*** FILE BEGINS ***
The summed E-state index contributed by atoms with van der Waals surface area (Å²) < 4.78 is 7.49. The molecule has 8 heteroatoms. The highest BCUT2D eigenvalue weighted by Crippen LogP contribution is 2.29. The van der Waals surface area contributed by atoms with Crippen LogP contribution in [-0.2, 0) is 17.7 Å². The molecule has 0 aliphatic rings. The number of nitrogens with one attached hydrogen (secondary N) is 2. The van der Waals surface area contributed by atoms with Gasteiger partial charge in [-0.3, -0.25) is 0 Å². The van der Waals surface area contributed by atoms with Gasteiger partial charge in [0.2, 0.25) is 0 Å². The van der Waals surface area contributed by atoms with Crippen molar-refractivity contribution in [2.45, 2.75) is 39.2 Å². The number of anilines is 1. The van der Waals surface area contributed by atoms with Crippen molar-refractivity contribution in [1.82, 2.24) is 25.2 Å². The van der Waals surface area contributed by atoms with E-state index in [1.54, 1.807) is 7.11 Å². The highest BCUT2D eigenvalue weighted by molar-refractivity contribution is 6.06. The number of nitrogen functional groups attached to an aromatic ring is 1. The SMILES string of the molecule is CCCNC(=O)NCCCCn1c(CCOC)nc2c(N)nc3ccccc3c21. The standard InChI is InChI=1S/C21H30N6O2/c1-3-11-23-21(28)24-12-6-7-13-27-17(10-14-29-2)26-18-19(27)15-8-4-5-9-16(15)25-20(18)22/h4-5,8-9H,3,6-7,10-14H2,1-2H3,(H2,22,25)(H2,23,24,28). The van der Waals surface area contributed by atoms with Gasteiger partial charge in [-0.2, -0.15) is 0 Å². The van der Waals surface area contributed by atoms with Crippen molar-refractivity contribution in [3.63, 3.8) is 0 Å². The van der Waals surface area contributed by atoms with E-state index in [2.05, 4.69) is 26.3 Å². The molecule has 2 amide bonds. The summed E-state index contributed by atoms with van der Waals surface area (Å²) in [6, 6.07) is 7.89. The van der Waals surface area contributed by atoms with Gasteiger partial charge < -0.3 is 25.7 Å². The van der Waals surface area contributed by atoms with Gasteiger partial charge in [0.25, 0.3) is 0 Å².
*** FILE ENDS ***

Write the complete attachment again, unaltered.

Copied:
The summed E-state index contributed by atoms with van der Waals surface area (Å²) < 4.78 is 7.49. The molecule has 8 heteroatoms. The highest BCUT2D eigenvalue weighted by Crippen LogP contribution is 2.29. The van der Waals surface area contributed by atoms with Crippen LogP contribution in [-0.2, 0) is 17.7 Å². The molecule has 0 aliphatic rings. The number of nitrogens with one attached hydrogen (secondary N) is 2. The van der Waals surface area contributed by atoms with Gasteiger partial charge in [-0.3, -0.25) is 0 Å². The van der Waals surface area contributed by atoms with Gasteiger partial charge in [0.2, 0.25) is 0 Å². The van der Waals surface area contributed by atoms with Crippen molar-refractivity contribution in [2.45, 2.75) is 39.2 Å². The number of anilines is 1. The van der Waals surface area contributed by atoms with Crippen molar-refractivity contribution in [1.82, 2.24) is 25.2 Å². The van der Waals surface area contributed by atoms with E-state index in [1.54, 1.807) is 7.11 Å². The highest BCUT2D eigenvalue weighted by molar-refractivity contribution is 6.06. The number of nitrogen functional groups attached to an aromatic ring is 1. The SMILES string of the molecule is CCCNC(=O)NCCCCn1c(CCOC)nc2c(N)nc3ccccc3c21. The standard InChI is InChI=1S/C21H30N6O2/c1-3-11-23-21(28)24-12-6-7-13-27-17(10-14-29-2)26-18-19(27)15-8-4-5-9-16(15)25-20(18)22/h4-5,8-9H,3,6-7,10-14H2,1-2H3,(H2,22,25)(H2,23,24,28). The van der Waals surface area contributed by atoms with Gasteiger partial charge in [-0.2, -0.15) is 0 Å². The van der Waals surface area contributed by atoms with Crippen molar-refractivity contribution in [3.63, 3.8) is 0 Å². The van der Waals surface area contributed by atoms with E-state index in [2.05, 4.69) is 26.3 Å². The molecule has 2 amide bonds. The summed E-state index contributed by atoms with van der Waals surface area (Å²) in [6, 6.07) is 7.89. The van der Waals surface area contributed by atoms with Gasteiger partial charge < -0.3 is 25.7 Å². The van der Waals surface area contributed by atoms with Gasteiger partial charge in [0.25, 0.3) is 0 Å².